Those two examples that I mentioned before would be solved technically by using an algorithm like this one; the flood algorithm is used as well for pathfinding techniques, particularly that one known as A* pathfinding... But well, that's another story. It is time to start seeing how this relates to random terrain generation.

When we want to create random areas in a field of tiles, such as patches of grass or lakes, we can use a similar algorithm to create them; in this case, the first element around which the rest of the patch grows would be adequatly called the seed. For instance, when creating lakes, I used two variables to determine how their presence would be on the maps: quantity and size.

Quantity would be related with the concept of frequency. For doing this, a practical way would be to set quantity values from 1 to 10. Then we would run a loop through every tile on the map and generate, for instance, a random number between 1 and 10; if the generated number is lesser or equal than quantity, we would put one seed on that tile, this means, we would set that tile to be a water tile. It is obvious that if chosen quantity were 10, then we would have all tiles converted in seeds and hence we would end with a full sea instead of lakes. You can leave it this way or adjust it differently if you don't want a chance for so much water in your maps.

Size would be related to the number of passes that the algorithm would perform around the seed tile. When I programmed ScenEdit I used a fixed number of passes for each selected size value; the higher the average size of lakes, the higher the number of passes. It would be simple to set size as a value from 1 to 10 and then perform a number of passes equal to the selected size value. So instead of using lists to keep track of scanned tiles, I just programmed the algorithm to effectuate the scanning passes through all the map; the higher the chosen size, the higher the amount of passes. On each pass, if a tile is of water type, then for each surrounding tile it will be chosen randomly if it will be turned to water as well or not; the probabilities to turn it have to be high, of course. They could be 1 out of 2, 1 out of 3, 1 out of 4, or so... Then what we are achieving here is that on each pass, we will have more water tiles on the map. And on each pass their number will grow faster and faster. The randomness of the shapes for the lakes will depend on how you adjust the random operations. It is clear that if you reduce the probabilities to turn adjacents tiles to water, you will need more passes to achieve a certain size. This could also affect the shapes of the lakes, but this aspect is hardly predictable; you would have to do trial and error to approximate the desired result.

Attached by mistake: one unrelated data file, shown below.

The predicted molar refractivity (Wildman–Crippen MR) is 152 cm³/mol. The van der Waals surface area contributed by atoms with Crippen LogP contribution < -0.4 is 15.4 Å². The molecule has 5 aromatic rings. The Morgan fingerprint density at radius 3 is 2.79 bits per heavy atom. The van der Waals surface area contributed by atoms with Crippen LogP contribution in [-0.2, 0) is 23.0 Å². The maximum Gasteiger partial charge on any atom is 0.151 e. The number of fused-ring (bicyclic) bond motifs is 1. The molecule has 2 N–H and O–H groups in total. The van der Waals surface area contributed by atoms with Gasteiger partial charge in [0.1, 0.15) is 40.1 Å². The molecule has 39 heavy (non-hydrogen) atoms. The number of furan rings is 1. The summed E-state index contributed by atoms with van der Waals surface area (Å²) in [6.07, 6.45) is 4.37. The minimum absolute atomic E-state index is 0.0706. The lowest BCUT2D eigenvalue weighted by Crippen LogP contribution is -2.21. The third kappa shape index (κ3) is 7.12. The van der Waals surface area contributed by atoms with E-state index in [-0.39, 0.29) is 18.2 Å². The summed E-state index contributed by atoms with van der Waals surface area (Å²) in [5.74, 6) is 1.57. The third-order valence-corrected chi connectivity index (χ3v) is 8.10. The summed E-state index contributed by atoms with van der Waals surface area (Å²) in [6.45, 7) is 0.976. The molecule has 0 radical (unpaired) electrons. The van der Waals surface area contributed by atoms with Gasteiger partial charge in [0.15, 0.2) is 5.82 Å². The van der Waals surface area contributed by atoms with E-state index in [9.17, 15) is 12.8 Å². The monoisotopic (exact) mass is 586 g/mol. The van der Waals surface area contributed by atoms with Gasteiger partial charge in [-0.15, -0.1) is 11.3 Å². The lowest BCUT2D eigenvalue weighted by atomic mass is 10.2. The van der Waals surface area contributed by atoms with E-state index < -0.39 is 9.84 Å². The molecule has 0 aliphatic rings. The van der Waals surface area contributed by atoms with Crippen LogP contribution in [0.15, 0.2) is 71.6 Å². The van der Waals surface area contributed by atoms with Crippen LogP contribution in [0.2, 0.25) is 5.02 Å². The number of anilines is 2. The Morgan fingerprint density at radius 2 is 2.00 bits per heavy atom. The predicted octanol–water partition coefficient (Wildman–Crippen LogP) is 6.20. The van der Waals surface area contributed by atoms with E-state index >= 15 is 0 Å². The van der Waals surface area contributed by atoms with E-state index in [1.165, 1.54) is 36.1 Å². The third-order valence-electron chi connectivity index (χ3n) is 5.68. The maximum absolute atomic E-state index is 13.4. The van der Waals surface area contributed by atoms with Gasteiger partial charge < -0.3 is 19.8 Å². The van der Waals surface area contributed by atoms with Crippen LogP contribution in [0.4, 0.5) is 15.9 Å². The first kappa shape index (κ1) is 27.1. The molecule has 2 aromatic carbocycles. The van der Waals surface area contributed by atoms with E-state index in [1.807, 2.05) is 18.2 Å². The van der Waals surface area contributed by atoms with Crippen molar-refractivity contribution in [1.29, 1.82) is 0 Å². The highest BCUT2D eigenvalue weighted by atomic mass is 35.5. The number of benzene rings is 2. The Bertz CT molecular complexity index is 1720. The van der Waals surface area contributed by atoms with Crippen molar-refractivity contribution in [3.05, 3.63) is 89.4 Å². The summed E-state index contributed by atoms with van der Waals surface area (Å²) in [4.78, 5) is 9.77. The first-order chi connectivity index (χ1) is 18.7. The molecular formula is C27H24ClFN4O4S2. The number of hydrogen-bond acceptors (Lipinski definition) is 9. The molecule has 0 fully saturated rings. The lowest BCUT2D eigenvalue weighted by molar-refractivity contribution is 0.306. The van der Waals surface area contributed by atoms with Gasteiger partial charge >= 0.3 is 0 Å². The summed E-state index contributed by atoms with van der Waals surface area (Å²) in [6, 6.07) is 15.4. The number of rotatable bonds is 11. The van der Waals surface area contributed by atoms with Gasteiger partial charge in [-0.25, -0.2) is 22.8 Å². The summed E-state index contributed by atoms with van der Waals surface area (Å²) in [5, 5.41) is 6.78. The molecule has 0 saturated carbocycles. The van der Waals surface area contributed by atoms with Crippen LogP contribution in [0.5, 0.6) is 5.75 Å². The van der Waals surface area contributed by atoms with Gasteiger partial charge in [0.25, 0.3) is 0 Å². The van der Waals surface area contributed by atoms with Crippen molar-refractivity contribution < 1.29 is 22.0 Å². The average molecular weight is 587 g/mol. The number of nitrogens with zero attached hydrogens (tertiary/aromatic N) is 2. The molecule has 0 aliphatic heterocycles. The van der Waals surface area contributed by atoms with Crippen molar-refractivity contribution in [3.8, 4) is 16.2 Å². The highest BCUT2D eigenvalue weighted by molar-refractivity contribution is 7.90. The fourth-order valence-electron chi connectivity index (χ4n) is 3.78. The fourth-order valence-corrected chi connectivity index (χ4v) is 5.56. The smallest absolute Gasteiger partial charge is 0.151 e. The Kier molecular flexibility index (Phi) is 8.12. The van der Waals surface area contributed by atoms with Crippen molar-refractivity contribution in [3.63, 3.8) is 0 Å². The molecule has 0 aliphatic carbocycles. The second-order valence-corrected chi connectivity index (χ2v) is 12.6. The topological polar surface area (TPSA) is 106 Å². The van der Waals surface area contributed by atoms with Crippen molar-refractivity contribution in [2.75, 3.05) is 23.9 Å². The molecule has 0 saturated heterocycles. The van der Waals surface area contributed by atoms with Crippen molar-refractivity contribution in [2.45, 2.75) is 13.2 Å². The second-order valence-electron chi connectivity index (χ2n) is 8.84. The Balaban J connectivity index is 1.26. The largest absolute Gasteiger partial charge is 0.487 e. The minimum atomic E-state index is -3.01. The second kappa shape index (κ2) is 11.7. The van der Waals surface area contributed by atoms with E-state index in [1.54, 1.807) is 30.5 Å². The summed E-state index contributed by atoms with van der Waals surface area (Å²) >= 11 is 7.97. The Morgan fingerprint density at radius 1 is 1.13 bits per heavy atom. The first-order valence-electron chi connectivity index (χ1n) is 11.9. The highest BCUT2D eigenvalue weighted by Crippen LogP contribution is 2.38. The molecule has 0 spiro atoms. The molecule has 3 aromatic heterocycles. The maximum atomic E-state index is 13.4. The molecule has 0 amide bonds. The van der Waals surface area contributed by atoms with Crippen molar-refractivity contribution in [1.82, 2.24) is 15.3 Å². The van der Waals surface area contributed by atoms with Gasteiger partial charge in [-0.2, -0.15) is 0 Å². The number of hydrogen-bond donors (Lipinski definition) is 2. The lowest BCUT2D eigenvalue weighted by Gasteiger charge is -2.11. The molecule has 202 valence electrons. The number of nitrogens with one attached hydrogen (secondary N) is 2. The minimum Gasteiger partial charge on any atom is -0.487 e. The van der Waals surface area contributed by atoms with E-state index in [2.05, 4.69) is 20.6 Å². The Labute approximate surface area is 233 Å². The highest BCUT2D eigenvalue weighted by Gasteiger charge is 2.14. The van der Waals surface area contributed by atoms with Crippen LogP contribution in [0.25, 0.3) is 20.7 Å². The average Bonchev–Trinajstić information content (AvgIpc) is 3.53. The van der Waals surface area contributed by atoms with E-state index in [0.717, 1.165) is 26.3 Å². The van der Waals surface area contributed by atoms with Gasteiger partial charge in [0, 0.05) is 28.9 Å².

Frequency and attraction

Frequency will determine how much abundant will be on the map a certain type of terrain or object, which is directly related to the probabilities that we assign for it to be placed on the map, by means of adjusting the parameters of random functions. For instance, if we want to place on a map random abandoned objects, such a rusty bidon, we would use a very low probability for that object to appear on the map, let's say for example, 1 out of 1000, which would be the same to say that an abandoned bidon would average one appearance on the map for each 1000 square tiles... Yes, I don't want people throwing garbage on the nature, damn... If instead on abandoned rubish the object would be a chaparral, then the probabilities would be much higher, let's say per example, 100 out of 1000 - or 10 out 100, or 1 out of 10, as you prefer... -, which would be the same to say that chaparrals would average one appearance on the map for each 10 square tiles... Yes, chaparrals are everywhere, and I love them, damn...

Attraction will affect frequency taking as reference certain rules that we observate on the real world. For instance, in a desert terrain, trees should be less frequent than in a grassy terrain. This is a simple case of frequency. However, near an isolated water source, this is, an oasis, trees should be quite frequent, even surrounding the lake. This is attraction, and it is created by just increasing the probabilities of an object to be placed on specific areas of the map. Another example of attraction would be stones; these would be quite frequent in the surroundings of large rocks, because they become detached from these, but less frequent far from these. Another example would be trees; trees attract another trees to them, because of the seeds that they drop. We can simulate this effect on our maps by doing something similar to what I explained for creating the lakes, but perhaps changing the strenght of the attraction, by reducing probabilities of surrounding trees. We don't want only patches of trees, we need more isolated trees as well, so our maps can look more natural.

You can see how my random maps look by visiting this page: Random maps



About Dagovar

~ About Dagovar ~

Defining characters

~ Defining characters ~

Desert Vixens 2 maps

~ Desert Vixens 2 maps ~

Desert Vixens 3 maps

~ Desert Vixens 3 maps ~

Tile-based terrains

~ Tile-based terrains ~

Random maps

~ Random maps ~

Screenshots

~ Screenshots ~

Algorithms

~ Algorithms ~

API functions for games

~ API functions for games ~

Source code examples

~ Source code examples ~